The trainee will understand the principles underlying human identification and acquire skills to perform it within actual case studies.

Fingerprinting, as a form of personal identification, is a refined methodology that is proven in practice and accepted in courts of law. Automated Fingerprint Identification System (AFIS) has been around for more than 25 years.
The trainee will observe and acquire the skills to obtain identifiable sets of fingerprints from a deceased person and request putative matches using Automated Fingerprint Identification System (AFIS), a biometric identification (ID) methodology that uses digital imaging technology to obtain, store, and analyze fingerprint data.
Dental identification plays a particularly significant role in the identification of victims of catastrophic events where there are massive casualties such as airplane crashes, fires, floods, earthquakes and terrorist attacks, human remains, missing and unknown persons.
The postmortem dental examination of human remains usually involves charting dental and cranial features, radiographic (x-ray) documentation of these features, and forensic report-writing regarding case findings.
The trainee will acquire skills to examine teeth, perform charting, obtain panoramic dental radiographs and perform comparison using available ante mortem data while paying attention to both the points of concordance and discordance.
Bones comprise the structural framework of the human body.  Due to their properties, bones decompose more slowly than many other tissues and organs; thus, they are often capable of providing clues that assist examiners in determining the cause and manner of death. 
Skeletal remains can provide information such as the race, stature, weight, age and gender of the decedent.  Evidence of trauma or natural disease may also be identified.  Radiograph (X-ray) comparisons can help scientifically establish the identity of a body.  Samples of DNA can also be obtained from bone; thus, in cases where decomposition is advanced significantly, DNA analysis can still be of value. 
Forensic anthropology training is designed to enhance one’s knowledge in forensic anthropology recovery and identification techniques, as well as DNA sampling using various equipment mapping techniques. Participants will conduct the recovery of scattered and buried human remains at our facility.
Paramedics are the key players in the Health & Medical Sector, whereas the medical market is in continuous high demand for skilled nurses, clinical lab technologists, and physiotherapists.
Our primary objective is to deliver up to date professional education program, thus contributing to the medical market need and at the same time creating employment opportunities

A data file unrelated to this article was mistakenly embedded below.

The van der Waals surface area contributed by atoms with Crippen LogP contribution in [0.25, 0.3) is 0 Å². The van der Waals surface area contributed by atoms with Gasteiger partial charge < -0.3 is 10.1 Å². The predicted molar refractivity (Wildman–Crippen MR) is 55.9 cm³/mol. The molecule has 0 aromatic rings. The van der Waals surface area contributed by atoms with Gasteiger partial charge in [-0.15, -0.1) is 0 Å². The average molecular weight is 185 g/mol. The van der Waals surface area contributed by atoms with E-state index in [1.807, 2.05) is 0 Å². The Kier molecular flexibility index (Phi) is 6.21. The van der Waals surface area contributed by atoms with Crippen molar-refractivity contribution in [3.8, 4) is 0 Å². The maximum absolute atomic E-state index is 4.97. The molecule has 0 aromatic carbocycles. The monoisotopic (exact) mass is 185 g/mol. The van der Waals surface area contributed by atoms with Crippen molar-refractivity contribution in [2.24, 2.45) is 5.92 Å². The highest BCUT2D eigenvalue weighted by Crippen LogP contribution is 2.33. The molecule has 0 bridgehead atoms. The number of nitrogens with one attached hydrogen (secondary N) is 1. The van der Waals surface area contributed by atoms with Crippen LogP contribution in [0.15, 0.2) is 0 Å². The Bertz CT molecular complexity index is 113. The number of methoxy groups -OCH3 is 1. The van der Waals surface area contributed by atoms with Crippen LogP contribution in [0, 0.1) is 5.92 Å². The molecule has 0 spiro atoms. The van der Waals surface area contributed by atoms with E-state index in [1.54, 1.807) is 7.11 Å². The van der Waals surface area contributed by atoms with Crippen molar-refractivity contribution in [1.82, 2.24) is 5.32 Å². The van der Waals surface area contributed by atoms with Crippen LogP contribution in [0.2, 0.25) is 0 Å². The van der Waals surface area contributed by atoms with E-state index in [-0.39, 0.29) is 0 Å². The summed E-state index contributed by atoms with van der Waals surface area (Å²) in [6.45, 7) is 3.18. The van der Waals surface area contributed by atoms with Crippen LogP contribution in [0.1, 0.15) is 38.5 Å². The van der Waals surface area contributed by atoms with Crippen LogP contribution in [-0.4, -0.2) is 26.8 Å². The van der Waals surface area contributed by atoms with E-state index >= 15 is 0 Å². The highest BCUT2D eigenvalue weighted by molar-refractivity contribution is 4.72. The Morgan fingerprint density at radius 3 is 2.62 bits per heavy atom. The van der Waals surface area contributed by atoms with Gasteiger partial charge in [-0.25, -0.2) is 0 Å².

Our training program is available at The American University of Science and Technology (AUST) among the leader institutions in Clinical Laboratory Sciences in the Middle East.

Trainees are exposed to a multiphase training course that provides knowledge in clinical pathology, microbiology, hematology, clinical chemistry, immunology, blood banking, and molecular biology.
In addition, the attendees will be trained to analyze laboratory test results in correlation to patient diagnosis.
Trainees will have a chance to work with precision instruments and equipment in each section. Practical training includes modular rotations at the premises of the Faculty of Health Sciences laboratories at American University of Science and Technology.
Nurses are responsible for patient care, patient education, and performing basic medical tests and procedures. Requirements for nurses vary by position and duty Nurses should have experience communicating with doctors and other medical professionals, caring for patients and performing various diagnostic medical tests. Our Advanced theory and practice nursing training program courses covering:

  • Introduction to Health Care
  • Ethics and Laws
  • Work Ethics
  • Communicating with the Health Team
  • Assisting with the Nursing Process
  • Understanding the Person
  • Safety
  • Physiology
  • Personal Hygiene
  • Grooming
  • Nutritional Support and IV Therapy
  • Measuring Vital Signs
  • Exercise and Activity
  • Comfort, Rest, and Sleep
  • Admissions, Transfers, and Discharges
  • Collecting and Testing Specimens
  • Respiratory Support and Therapies
  • Drug classifications and use

Physiotherapists play a crucial role in the healthcare sector. They are very useful in the rehabilitation of patients suffering from deformities, recovering from surgeries or injuries. They are also helpful in aiding the rehabilitation of old aged people, who tend to suffer from musculoskeletal problems.
Our Advanced theory and practice Rehabilitation teaching and training program covers:
  • Basics of Physiotherapy
  • Physiology and Anatomy
  • First Aid and Nursing
  • Biomechanics
  • Electrotherapy
  • Exercise Therapy
  • Medical Ethics